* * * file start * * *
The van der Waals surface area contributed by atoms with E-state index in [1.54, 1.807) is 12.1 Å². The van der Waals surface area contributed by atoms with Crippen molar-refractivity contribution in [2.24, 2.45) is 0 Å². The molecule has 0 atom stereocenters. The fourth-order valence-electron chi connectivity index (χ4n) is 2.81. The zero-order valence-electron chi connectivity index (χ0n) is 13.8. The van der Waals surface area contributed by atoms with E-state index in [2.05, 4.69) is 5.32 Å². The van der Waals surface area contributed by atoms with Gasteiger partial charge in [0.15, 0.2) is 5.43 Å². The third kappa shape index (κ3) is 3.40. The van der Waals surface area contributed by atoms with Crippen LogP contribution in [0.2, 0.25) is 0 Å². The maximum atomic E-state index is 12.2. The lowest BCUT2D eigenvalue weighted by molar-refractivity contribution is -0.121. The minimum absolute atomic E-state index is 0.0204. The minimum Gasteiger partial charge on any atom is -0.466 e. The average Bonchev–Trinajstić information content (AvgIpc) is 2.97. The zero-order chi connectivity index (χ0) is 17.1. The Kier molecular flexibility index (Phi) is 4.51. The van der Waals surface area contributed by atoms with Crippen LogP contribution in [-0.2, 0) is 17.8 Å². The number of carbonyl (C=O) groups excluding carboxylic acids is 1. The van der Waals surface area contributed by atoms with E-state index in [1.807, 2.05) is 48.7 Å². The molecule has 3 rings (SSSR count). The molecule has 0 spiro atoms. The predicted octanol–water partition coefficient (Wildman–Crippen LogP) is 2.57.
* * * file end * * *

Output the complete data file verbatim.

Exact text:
The van der Waals surface area contributed by atoms with E-state index in [1.54, 1.807) is 12.1 Å². The van der Waals surface area contributed by atoms with Crippen molar-refractivity contribution in [2.24, 2.45) is 0 Å². The molecule has 0 atom stereocenters. The fourth-order valence-electron chi connectivity index (χ4n) is 2.81. The zero-order valence-electron chi connectivity index (χ0n) is 13.8. The van der Waals surface area contributed by atoms with E-state index in [2.05, 4.69) is 5.32 Å². The van der Waals surface area contributed by atoms with Gasteiger partial charge in [0.15, 0.2) is 5.43 Å². The third kappa shape index (κ3) is 3.40. The van der Waals surface area contributed by atoms with Crippen LogP contribution in [0.2, 0.25) is 0 Å². The maximum atomic E-state index is 12.2. The lowest BCUT2D eigenvalue weighted by molar-refractivity contribution is -0.121. The minimum absolute atomic E-state index is 0.0204. The minimum Gasteiger partial charge on any atom is -0.466 e. The average Bonchev–Trinajstić information content (AvgIpc) is 2.97. The zero-order chi connectivity index (χ0) is 17.1. The Kier molecular flexibility index (Phi) is 4.51. The van der Waals surface area contributed by atoms with Crippen LogP contribution in [-0.2, 0) is 17.8 Å². The number of carbonyl (C=O) groups excluding carboxylic acids is 1. The van der Waals surface area contributed by atoms with E-state index in [1.807, 2.05) is 48.7 Å². The molecule has 3 rings (SSSR count). The molecule has 0 spiro atoms. The predicted octanol–water partition coefficient (Wildman–Crippen LogP) is 2.57.